Facts & Resources

Understanding Aplastic Anemia

In aplastic anemia, the bone marrow stops producing new blood cells at the same rate, resulting in deficits of all blood cell types. White blood cells fight germs and platelets help blood clot. Without these, the body is at risk for infection and uncontrolled bleeding.

Aplastic anemia is a very rare disorder in which the immune system mistakenly destroys bone marrow. Fewer than 1,000 people in the United States are diagnosed each year. Its cause is unknown, but in some cases there is a connection with exposure to chemicals such as benzene and radiation. It may also be inherited or brought on by a viral infection. Secondary aplastic anemia can develop when bone marrow is damaged by cancer, chemotherapy, certain medications, or pregnancy.

Symptoms of Aplastic Anemia

In aplastic anemia, the quantity of each blood cell type is much lower than normal. Fewer white blood cells will bring on unexplained infections. Fewer platelets bring about unexpected bleeding and fewer red blood cells cause fatigue. Other symptoms include:

  • Easy, unexplained bruising
  • Fever
  • Nosebleeds and bleeding gums 
  • Pale skin 
  • Prolonged bleeding from cuts 
  • Rapid heart rate 
  • Shortness of breath with exertion 
  • Skin rash 
  • Weakness

Types of Treatment for Aplastic Anemia

Treatment looks different for different people depending on your diagnosis. We tailor your treatment plan to you. Learn more about the treatment types offered at Fred Hutch. 

Diagnosing Aplastic Anemia

Aplastic anemia is diagnosed with blood tests to count the types of blood cells circulating in the blood. When two or three of the cell counts is extremely low, that is a strong indication of aplastic anemia. A definitive diagnosis is made with a bone marrow biopsy. In this procedure, a physician uses a needle to remove a small sample of bone marrow from a large bone, such as the hipbone. The bone marrow sample is examined under a microscope to rule out other blood-related diseases. An aplastic anemia diagnosis is made if very few cells are present in the bone marrow, People with aplastic anemia are treated by a hematologist, one who specializes in blood disorders.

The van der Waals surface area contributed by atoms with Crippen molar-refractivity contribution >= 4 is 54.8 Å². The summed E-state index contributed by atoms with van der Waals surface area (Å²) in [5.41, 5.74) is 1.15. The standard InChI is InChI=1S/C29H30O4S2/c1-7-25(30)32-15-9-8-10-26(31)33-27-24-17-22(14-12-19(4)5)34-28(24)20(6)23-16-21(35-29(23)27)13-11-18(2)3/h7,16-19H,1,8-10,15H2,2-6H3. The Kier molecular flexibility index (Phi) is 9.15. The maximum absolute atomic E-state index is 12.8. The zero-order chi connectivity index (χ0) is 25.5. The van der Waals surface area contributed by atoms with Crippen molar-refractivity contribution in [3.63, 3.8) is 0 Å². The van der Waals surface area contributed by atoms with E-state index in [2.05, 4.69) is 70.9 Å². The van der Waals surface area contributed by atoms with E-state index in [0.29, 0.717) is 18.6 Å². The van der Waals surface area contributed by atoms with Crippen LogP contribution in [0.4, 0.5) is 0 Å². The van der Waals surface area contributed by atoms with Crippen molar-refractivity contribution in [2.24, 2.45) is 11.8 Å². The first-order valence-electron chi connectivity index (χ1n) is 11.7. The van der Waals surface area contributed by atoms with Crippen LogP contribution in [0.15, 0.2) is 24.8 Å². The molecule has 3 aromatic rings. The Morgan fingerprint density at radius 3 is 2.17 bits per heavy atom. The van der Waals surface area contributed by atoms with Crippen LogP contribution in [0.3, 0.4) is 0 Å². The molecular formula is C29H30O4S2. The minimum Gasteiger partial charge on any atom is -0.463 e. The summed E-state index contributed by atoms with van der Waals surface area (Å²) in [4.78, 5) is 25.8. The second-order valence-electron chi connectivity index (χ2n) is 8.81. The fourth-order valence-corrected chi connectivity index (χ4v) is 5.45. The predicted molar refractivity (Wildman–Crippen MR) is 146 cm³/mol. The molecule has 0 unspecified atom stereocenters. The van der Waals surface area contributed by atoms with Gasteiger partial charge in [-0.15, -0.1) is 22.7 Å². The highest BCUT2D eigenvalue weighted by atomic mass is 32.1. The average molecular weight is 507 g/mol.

Fred Hutch has researched and treated aplastic anemia for decades.


There are many resources online for learning about your disease. We’ve compiled a list of trusted sources to help you get started.

If you or your caregiver are seeking additional information or resources, our Patient and Family Resource Center is available to help connect you with what you need.

Learning About Aplastic Anemia

Below is a list of online resources you may find helpful for learning about aplastic anemia and the various treatments and support networks available.

AA-MDS International Foundation

Aplastic Anemia & MDS International Foundation

The Aplastic Anemia & MDS International Foundation (AA&MDSIF) is an independent nonprofit organization whose mission is to support patients, families, and caregivers coping with Aplastic Anemia (AA), Myelodysplastic Syndromes (MDS), Paroxysmal Nocturnal Hemoglobinuria (PNH), and related bone marrow failure diseases. 

Be The Match

National Marrow Donor Program (NMDP)

The National Marrow Donor Program (NMDP) helps people who need a life-saving marrow or blood cell transplant by connecting patients, physicians, donors, and researchers to the resources they need.